series of ICMP echo packets will show that the connection is still
     passing packets,  a series of MTU-sized ICMP echo packets will show
     some fragmentation, and a series of MTU-sized ICMP echo packets
     with DF set will fail. This can be confusing for network engineers
     trying to diagnose the problem.


How to fix
     TCP should notice that the connection is timing out.  After several
     timeouts, TCP should attempt to send smaller packets, perhaps turn-
     ing off the DF flag for each packet.  If this succeeds, it should
     continue to turn off PMTUD for the connection for some reasonable
     period of time, after which it should probe again to try to deter-
     mine if the path has changed.




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     Note that, under IPv6, there is no DF bit -- it is implicitly on at
     all times.  Fragmentation is not allowed in routers, only at the
     originating host.  Fortunately, the minimum supported MTU for IPv6
     is 1280 octets, which is significantly larger than the 68 octet
     minimum in IPv4.  This should make it more reasonable for IPv6 TCP
     implementations to fall back to 1280 octet packets, when IPv4
     implementations will probably have to turn off DF to respond to
     black hole detection.

     While, ideally, the ICMP black holes should be fixed when they are
     found, the large number of these requires some more aggressive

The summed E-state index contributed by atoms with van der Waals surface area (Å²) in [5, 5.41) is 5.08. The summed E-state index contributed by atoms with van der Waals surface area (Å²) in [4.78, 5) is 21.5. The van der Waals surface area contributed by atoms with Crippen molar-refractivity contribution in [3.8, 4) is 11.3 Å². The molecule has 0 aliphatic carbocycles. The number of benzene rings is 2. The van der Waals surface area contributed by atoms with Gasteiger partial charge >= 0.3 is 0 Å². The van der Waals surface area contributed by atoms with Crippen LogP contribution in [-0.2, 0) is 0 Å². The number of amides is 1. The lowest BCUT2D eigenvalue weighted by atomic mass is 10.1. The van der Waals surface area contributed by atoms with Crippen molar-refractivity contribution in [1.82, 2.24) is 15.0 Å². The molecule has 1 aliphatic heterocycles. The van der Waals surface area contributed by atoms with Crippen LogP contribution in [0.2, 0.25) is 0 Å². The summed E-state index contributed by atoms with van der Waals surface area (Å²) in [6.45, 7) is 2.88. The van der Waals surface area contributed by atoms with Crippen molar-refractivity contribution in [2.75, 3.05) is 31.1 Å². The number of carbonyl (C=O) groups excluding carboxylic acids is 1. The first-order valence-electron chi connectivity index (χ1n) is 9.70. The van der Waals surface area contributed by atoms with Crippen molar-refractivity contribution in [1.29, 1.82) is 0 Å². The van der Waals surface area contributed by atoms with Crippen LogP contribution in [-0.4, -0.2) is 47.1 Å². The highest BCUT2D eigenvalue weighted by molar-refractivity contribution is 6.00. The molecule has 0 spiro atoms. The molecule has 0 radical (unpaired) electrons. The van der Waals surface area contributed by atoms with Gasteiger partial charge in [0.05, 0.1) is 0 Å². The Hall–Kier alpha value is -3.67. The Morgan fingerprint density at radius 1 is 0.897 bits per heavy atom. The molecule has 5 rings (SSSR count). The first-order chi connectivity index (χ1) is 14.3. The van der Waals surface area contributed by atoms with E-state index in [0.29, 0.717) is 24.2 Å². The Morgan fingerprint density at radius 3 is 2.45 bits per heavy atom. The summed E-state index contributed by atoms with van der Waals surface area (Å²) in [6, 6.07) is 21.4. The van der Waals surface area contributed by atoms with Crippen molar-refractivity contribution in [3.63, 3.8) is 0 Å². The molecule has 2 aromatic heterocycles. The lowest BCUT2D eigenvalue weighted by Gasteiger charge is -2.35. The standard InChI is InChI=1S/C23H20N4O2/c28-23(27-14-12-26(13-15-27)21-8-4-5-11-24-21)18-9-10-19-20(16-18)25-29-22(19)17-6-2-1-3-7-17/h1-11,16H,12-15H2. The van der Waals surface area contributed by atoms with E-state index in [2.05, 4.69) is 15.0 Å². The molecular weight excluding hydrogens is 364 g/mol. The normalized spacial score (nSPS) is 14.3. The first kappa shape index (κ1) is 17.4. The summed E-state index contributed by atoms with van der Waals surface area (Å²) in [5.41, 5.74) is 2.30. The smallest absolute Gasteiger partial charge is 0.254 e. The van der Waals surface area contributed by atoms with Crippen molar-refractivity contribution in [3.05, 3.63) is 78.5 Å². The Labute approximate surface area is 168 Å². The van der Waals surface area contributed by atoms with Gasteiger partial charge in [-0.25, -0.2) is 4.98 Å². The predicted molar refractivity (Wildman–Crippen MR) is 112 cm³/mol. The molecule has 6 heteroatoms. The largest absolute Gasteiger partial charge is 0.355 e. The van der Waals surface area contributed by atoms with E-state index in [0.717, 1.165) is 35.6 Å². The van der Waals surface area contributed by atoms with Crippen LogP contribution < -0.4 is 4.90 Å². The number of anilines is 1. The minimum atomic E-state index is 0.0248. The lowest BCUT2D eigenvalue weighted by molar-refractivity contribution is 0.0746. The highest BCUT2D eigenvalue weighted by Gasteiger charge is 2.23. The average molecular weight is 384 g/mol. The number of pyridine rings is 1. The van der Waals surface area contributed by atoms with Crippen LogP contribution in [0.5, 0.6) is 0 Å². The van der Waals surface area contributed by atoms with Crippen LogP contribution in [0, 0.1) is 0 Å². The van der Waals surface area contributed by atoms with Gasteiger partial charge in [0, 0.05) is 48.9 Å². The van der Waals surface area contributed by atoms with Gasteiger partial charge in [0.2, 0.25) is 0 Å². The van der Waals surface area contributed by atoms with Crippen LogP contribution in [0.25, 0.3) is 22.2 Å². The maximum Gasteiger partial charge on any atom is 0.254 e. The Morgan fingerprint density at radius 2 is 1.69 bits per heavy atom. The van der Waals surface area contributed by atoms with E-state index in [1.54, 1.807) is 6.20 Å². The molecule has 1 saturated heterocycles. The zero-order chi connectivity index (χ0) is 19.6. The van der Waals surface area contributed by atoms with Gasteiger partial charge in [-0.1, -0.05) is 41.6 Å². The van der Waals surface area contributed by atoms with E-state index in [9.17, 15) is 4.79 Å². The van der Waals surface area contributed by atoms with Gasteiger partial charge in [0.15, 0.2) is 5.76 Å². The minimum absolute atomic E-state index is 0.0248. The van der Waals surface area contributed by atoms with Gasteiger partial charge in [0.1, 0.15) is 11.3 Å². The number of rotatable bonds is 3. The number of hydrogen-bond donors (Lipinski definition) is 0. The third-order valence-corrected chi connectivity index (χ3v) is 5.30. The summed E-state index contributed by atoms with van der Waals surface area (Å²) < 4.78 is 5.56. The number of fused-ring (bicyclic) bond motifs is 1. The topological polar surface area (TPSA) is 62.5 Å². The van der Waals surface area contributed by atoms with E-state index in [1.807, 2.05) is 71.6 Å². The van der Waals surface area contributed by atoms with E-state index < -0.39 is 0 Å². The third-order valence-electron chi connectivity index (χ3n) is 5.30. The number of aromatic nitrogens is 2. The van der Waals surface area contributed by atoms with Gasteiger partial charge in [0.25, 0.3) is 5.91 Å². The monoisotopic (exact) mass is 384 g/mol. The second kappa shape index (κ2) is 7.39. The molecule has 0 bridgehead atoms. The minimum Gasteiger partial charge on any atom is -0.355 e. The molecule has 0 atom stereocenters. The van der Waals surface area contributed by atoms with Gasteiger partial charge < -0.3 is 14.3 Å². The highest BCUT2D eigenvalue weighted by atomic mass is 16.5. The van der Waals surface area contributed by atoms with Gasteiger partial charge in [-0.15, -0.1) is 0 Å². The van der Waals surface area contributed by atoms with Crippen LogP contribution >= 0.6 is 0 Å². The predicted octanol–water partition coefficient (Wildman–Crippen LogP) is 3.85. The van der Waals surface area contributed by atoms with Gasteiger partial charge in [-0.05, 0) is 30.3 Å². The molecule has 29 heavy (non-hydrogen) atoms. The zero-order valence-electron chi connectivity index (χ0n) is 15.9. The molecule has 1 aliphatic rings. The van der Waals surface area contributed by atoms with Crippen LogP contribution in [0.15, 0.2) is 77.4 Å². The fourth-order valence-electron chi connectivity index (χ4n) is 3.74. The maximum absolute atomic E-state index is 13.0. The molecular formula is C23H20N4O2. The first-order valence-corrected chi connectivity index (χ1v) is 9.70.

response on the part of host implementations.  Any system that uses
     Path MTU Discovery should also support some form of black hole
     detection.



3.2.

Name of Problem
     Stretch ACK due to PMTUD


Classification
     Congestion Control / Performance


Description
     When a naively implemented TCP stack communicates with a PMTUD-
     equipped stack, it will try to generate an ACK for every second
     full-sized segment. If it determines the full-sized segment based
     on the advertised MSS, this can degrade badly in the face of PMTUD.

     The PMTU can wind up being a small fraction of the advertised MSS;
     in this case, an ACK would be generated only very infrequently.


Significance

     Stretch ACKs have a variety of unfortunate effects, more fully out-
     lined in [Paxson98]. Most of these have to do with encouraging a
     more bursty connection, due to the infrequent arrival of ACKs.
     They can also impede congestion window growth.


Implications

     The complete implications of stretch ACKs are outlined in



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     [Paxson98].


Relevant RFCs
     RFC 1122 outlines the requirements for frequency of ACK generation.
     [RFC2001-bis] expands on this and clarifies that delayed ACK is a
     SHOULD, not a MUST.



Trace file demonstrating it

     Made using tcpdump recording at an intermediate host.  The times-
     tamp options from all but the first two packets have been removed